Health care professionals who are endocrinologists, cardiologists or who work in these specialized fields know the complications of prediabetes or diabetes. Many of us have these patients. Sometimes it’s almost natural to talk with these patients differently than we’d talk with most of our patients who aren’t as well-educated.
A woman, 59 years of age with prediabetes and strong history of cardiovascular disease complained of a slight chest pain not associated with exertion or shortness of breath, just an ongoing discomfort. Other than this, the patient — who is herself a health care provider — is feeling fine. This patient does have a history of hypertension. Lipids are excellent, including an HDL>60, Triglycerides 75, LDL 78. A1C 5%, and BP is 108/76-HR 84. Due to this fact the cardiologist, who by the way is a colleague of the patient’s, recommended further testing, including a cardiac CTA, because “women do present atypically.”
The patient went for an exam. The patient’s cardiologist received the report shortly before going on vacation. The cardiologist called the patient who answered the phone. The cardiologist did not say, “Hello.” Instead, just, “You’ve got a bad disease.” The patient’s response was she thought the cardiologist was kidding and said, “You’re kidding.” The response was, “No, you’ve got a bad disease. Your calcium score was very high.” The patient was on aspirin, a statin was added and a nuclear stress test was scheduled for the next opening — 3 weeks from the call. Although the patient was a health care provider, she wanted more answers, but when she called back, the cardiologist was gone off on vacation.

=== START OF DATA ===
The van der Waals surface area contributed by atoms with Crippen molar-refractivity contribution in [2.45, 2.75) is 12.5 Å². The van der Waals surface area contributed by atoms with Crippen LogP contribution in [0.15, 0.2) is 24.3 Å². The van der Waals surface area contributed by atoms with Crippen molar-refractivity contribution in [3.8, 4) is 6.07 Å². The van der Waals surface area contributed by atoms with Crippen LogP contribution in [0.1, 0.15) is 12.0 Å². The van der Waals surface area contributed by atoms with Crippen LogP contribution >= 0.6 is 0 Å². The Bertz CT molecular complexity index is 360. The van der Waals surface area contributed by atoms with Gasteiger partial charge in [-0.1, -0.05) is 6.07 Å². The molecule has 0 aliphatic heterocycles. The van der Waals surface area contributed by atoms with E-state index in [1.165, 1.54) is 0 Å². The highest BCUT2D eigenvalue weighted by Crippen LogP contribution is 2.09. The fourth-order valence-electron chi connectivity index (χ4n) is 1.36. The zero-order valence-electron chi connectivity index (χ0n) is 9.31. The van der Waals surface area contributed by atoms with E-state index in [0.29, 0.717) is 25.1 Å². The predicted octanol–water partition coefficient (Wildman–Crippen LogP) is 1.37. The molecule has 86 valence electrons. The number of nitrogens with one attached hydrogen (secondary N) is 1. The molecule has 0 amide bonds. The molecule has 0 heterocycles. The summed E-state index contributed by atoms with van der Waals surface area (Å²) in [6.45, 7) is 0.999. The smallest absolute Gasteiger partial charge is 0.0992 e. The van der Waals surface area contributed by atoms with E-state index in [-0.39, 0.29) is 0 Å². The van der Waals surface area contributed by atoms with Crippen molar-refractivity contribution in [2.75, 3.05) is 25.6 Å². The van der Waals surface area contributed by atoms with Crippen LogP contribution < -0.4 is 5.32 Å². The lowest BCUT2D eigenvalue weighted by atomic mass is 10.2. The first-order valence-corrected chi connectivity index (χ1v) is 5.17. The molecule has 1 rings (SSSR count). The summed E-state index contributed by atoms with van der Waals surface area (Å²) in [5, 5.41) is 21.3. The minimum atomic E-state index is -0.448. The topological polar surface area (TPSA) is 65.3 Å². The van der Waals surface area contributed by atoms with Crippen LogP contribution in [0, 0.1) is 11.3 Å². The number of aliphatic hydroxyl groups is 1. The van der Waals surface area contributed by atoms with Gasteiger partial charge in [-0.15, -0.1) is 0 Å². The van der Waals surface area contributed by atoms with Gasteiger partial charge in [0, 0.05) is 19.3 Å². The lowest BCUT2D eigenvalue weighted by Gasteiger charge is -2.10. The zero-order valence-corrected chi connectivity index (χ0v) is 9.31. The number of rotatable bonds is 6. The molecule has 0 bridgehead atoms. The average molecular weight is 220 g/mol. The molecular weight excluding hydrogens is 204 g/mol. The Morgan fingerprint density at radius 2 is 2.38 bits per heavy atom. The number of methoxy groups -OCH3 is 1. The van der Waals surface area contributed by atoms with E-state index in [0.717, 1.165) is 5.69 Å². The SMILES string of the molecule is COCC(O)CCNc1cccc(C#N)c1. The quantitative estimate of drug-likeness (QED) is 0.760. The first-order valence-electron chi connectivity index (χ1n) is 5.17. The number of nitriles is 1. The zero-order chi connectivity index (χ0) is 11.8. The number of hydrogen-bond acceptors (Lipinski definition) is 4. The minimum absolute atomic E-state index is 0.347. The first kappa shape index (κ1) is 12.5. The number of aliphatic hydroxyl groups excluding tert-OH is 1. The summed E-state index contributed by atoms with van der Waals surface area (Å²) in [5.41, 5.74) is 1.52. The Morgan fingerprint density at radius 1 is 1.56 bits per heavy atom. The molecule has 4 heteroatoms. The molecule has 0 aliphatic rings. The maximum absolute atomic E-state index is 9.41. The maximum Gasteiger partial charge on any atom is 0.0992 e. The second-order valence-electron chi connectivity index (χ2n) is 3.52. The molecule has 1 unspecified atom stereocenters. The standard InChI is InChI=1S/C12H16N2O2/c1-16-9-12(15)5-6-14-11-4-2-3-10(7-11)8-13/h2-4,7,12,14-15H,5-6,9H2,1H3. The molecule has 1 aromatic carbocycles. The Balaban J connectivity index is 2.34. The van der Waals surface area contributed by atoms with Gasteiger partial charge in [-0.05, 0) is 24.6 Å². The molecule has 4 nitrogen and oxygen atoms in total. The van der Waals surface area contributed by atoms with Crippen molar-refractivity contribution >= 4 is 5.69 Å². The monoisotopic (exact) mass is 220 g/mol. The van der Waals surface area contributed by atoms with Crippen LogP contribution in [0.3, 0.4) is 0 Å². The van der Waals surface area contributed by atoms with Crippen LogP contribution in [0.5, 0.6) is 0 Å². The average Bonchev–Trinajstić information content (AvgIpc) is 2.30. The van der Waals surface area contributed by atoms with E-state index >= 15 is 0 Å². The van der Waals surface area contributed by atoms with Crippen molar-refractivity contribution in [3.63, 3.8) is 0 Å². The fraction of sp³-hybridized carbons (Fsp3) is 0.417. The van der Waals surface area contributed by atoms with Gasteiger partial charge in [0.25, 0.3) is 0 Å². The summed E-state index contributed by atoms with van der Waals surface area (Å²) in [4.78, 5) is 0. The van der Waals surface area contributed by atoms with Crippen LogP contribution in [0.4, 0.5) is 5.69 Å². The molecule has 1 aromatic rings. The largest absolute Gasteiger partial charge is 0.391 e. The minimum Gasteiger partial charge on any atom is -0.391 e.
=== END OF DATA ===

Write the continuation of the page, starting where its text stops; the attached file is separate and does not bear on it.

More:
The next day, the patient called the office and the covering cardiologist saw the patient. This cardiologist read the report, explained the findings, including drawing pictures, and reassured the patient that the “disease” may actually not be that bad. A number is a number and to relieve the patient’s anxiety, a nuclear stress test was scheduled for the next day. The cardiologist’s parting words were, “You’ll be fine.” The patient felt much better. Even knowing the risks, she felt hopeful, not hopeless.
- When your patient is a health care provider, remember, they are also a patient, a person, not different than your other patients, other than perhaps more knowledgeable. Communicate sensitive matters with these patients as you would other patients who are not health care providers. Because they may be knowledgeable, it is best to get answers as soon as possible to help alleviate stress.
- If you have bad or surprising news to share with a patient, don’t do it when you are in a hurry.
- Always offer hope.
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